So when it comes to that race car set I told you about, you would definitely have to look at it up close first and see how it works before you would know how to adapt it. That's one thing I like about Enabling Devices. They do all the work for you so the toys are ready to play with. Whether you use a Powerlink Unit, a battery interrupter, do it yourself or buy a pre-made model, switch activated toys are great for kids with disabilities.

Let's get to playing!

Links to tutorials and supplies you might find helpful:

1. Link to purchase battery interrupters and other supplies.
2. How to install a battery interrupter.
3. Converting a toy via hardwiring - WARNING: Shows graphic pictures of Elmo in surgery!
4. Article on a non profit - RePlay for Kids which adapts recycled toys to give away - great idea.
5. Tutorials on Switch Adapted Toys - including how to make your own switch.
6. Adapted play and switch toys, shares on the importance of adapted play.


All the best to you!

Lon


Lon Thornburg is an assistive technology specialist and professional development trainer who lives in Oregon and serves 12 districts in 7 counties. He hosts the No Limits 2 Learning Blog and The No Limits 2 Learning Live Talk Show on Blog Talk Radio. He is sharing as a contributing writer on LD LIVE!

Monday, December 15, 2008

Desicritics.org: Children With Learning Problems - It's the Schools, not the Kids, Stupid!

Desicritics.org: Children With Learning Problems - It's the Schools, not the Kids, Stupid!: "No one really knows how many children in India have learning disabilities (LD), but it looks like a staggering 20 to 50 million might be affected. And still, there are very few schools that have any mechanisms in place to identify children with LD, or offer remedial therapy. The real tragedy is that LD children are not 'stupid' - some of the brightest minds of our time, from Einstein to Edison to Pasteur, have had LD."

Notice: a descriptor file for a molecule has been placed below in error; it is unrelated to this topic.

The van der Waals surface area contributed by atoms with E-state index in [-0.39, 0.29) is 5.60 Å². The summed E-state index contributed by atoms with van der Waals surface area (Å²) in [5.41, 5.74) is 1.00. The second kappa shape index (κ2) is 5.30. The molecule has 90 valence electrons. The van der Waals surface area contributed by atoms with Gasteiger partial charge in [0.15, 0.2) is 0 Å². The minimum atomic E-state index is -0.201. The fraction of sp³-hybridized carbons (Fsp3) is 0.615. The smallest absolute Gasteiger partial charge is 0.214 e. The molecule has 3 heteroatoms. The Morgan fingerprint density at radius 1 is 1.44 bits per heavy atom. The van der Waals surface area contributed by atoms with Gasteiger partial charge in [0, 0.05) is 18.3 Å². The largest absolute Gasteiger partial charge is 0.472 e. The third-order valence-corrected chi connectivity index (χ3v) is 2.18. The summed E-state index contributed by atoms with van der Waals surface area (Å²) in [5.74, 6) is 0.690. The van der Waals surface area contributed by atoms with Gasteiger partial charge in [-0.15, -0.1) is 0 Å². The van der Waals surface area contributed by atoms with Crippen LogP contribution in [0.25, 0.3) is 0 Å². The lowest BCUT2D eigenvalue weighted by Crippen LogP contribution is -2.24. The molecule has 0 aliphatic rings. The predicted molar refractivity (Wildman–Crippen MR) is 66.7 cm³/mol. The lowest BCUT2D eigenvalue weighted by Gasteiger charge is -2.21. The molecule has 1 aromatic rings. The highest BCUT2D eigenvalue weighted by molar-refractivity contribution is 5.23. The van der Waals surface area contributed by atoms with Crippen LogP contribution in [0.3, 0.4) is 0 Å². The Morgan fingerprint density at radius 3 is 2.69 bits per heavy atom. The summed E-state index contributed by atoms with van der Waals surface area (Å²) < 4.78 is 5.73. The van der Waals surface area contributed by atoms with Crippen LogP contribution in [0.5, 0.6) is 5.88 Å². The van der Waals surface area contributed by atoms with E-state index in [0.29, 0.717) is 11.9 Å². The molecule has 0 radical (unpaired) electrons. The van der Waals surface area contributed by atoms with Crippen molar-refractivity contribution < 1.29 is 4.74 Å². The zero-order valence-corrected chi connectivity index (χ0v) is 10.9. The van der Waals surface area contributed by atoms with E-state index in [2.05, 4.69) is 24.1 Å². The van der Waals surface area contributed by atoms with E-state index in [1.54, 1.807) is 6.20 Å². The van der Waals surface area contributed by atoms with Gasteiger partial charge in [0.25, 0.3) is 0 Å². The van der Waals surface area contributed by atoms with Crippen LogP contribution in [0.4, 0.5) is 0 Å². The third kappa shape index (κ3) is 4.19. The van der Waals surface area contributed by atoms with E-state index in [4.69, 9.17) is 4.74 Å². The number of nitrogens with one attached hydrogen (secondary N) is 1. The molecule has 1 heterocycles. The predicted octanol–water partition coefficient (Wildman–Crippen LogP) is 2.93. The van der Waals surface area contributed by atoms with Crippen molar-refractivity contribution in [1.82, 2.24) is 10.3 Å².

Ho, Ho, Ho...you have ten days left until Christmas to get that last minute shopping done. You also have just a few days left to shop online and guarantee that you get what you ordered in time.
If you are stumped with what to buy and you are a parent, relative or friend of someone with a disability, then you might need some suggestions. We haven't seen or read a "Top Ten Special Needs Gift Ideas" list on any popular mainstream publications so I thought I would put out a call for suggestions from other assistive technology bloggers. We had a great response!

There are all kinds of cool gadgets and gifts in various price ranges. What is nice too is that the authors have given us their opinions and reviews on many of these items.

Read the Holiday Edition of the AT Blog Carnival, "My Favorite Things".

Enjoy...and Merry Christmas!
Lon

Lon Thornburg is an assistive technology specialist and professional development trainer who lives in Oregon and serves 12 districts in 7 counties. He hosts the No Limits 2 Learning Blog and The No Limits 2 Learning Live Talk Show on Blog Talk Radio. He is sharing as a contributing writer on LD LIVE!

Saturday, December 13, 2008

Voicethread Subscription Makes Great Holiday Gift for Families, Teachers and Parent Advocates